Where Do You Stand On Jim Joyce?

Thursday, June 3, 2010

I'm not Mike Francesa. I'm not Michael Kay. I'm just a fan of the game; observing, watching... taking it all in.

So I don't know if there is what to harp on here, but I took a look at the 3 "perfect" games so far in 2009 and I did notice a difference between the first 2 games and yesterday's "28-out" Perfect Performance.

Something to take into account: Ironically, all 3 games ended (or should have ended) on plays to first base. (For the record, yesterday's Tigers game also ended on 1st base when Trevor Crowe grounded out to 3rd base and Brandon Inge threw over to first).

Here's a snapshot of the final play of the first 2 games:


Notice how each umpire, whether in the top shot during Halladay's game, or the bottom shot of Braden's, is standing 6-12 feet off the line.

Now, take a look at where Jim Joyce is standing:


Joyce is about 1 foot off the line.

I'm not an umpire and I don't know WHERE a first base umpire is supposed to stand, but wouldn't you think being in the best position to call the out would be the ideal spot for any umpire? If the case, how is it possible that these 3 umpires are all found to be in different positions at the most critical spot of the game? Which one has the best vantage point? Who has the worst?

It's hard to know whether or not Joyce's angle only allowed him to see one aspect (the fielder as opposed to the runner) of the play, but from the looks of this picture, check out where Joyce's eyes are as the ball comes into Galarraga's glove:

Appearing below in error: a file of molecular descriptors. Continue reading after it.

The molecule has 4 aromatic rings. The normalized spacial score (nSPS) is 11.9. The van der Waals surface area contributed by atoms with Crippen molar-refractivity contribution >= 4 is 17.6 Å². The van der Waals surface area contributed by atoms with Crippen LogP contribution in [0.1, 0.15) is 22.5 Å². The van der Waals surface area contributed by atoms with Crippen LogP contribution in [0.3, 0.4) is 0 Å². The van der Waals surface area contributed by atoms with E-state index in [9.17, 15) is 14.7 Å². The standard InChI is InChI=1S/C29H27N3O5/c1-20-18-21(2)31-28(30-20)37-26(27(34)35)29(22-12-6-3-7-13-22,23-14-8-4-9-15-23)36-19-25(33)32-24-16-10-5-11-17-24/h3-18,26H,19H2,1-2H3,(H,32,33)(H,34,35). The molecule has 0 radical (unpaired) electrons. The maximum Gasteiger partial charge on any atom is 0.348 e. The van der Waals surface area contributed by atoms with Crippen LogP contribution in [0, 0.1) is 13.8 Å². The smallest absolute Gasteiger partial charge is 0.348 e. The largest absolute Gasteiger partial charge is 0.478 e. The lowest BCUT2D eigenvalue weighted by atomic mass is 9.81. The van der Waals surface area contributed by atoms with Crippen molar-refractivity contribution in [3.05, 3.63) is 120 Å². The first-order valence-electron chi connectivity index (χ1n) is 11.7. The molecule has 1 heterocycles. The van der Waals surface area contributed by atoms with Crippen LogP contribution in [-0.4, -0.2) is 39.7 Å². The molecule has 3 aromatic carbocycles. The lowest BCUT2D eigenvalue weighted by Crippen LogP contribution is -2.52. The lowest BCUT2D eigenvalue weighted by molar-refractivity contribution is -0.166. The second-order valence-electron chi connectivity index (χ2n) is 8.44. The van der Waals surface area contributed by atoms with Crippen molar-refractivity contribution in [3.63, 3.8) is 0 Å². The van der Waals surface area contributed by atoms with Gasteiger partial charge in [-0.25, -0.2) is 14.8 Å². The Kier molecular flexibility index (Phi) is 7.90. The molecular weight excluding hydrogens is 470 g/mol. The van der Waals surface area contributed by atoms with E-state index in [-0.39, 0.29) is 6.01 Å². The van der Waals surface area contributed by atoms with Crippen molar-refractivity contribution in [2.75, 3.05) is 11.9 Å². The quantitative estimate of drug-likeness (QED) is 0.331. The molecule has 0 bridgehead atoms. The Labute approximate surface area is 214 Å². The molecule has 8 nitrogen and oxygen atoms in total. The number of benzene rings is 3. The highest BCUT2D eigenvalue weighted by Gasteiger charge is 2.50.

Clearly, they're on the glove and not exactly watching Donald's feet hit (or not hit) the bag.

Would have a better angle avoided all of this? Is there a set position first base umpires are supposed to be in such an instance? Who knows...

All I do know is... I've got questions.

7 comments:

mike said...

the more telling thing is not the angle, but where his eyes are looking. umps are supposed to be looking at the bag and listening for the ball hitting the glove. if he was looking at the bag, i guarantee you he would have been called out. granted, this is a much tougher play because the pitcher and batter are running to the bag at the same time, but he should definitely be looking to see whose foot touches the bag first, and based on that last screen grab, he never saw who got there first. no way his eyes could have gone from the glove to the bag that quick to see what happened.

nice observation.

Eli From Brooklyn said...

Thanks, Mike.

It does look like his eyes are glued to the glove, and that there's no way he was able to get his eyes back to the base in time.

Sports Radio, ESPN, blogs are all discussing instant-replay bla bla bla, but are failing to understand that this call would not be missed if he had been doing what he should have.

Forget instant-replay. Get competent umpires.

"Yeah, but he's been an ump for over 20 years!"

Maybe that's a few too many...

mike said...

it's hard to fire a man who has a mustache as awesome as that, though.

and if nothing else, we got a great story out of the whole thing. more than what a regular old perfect game would have been. those things are a dime a dozen these days.

Eli From Brooklyn said...

Isn't it funny how Jimenez's no-hitter this year is practically forgotten? ;)

andallthat said...

This is an excellent insight. I thought that Joyce might explain his positioning by the fact that the score of the game was only 3-0 and he could be "guarding the line" much as a first or third baseman would. However, as the Halladay game pic shows, that score was only 1-0.

Although I do think there is some room for expanding replay, as I have opined on my blog, your expose does make the case for encouraging greater uniformity in umpire positioning, and the need for better schooling and development of the Men in Blue.

Eli From Brooklyn said...

I agree, ANDALLTHAT.

There should be a set position for them, if there is not one already.

mets said...

watch this http://mlb.mlb.com/video/play.jsp?content_id=8652417

and read this
http://hubpages.com/hub/Is-The-Ump-That-Blind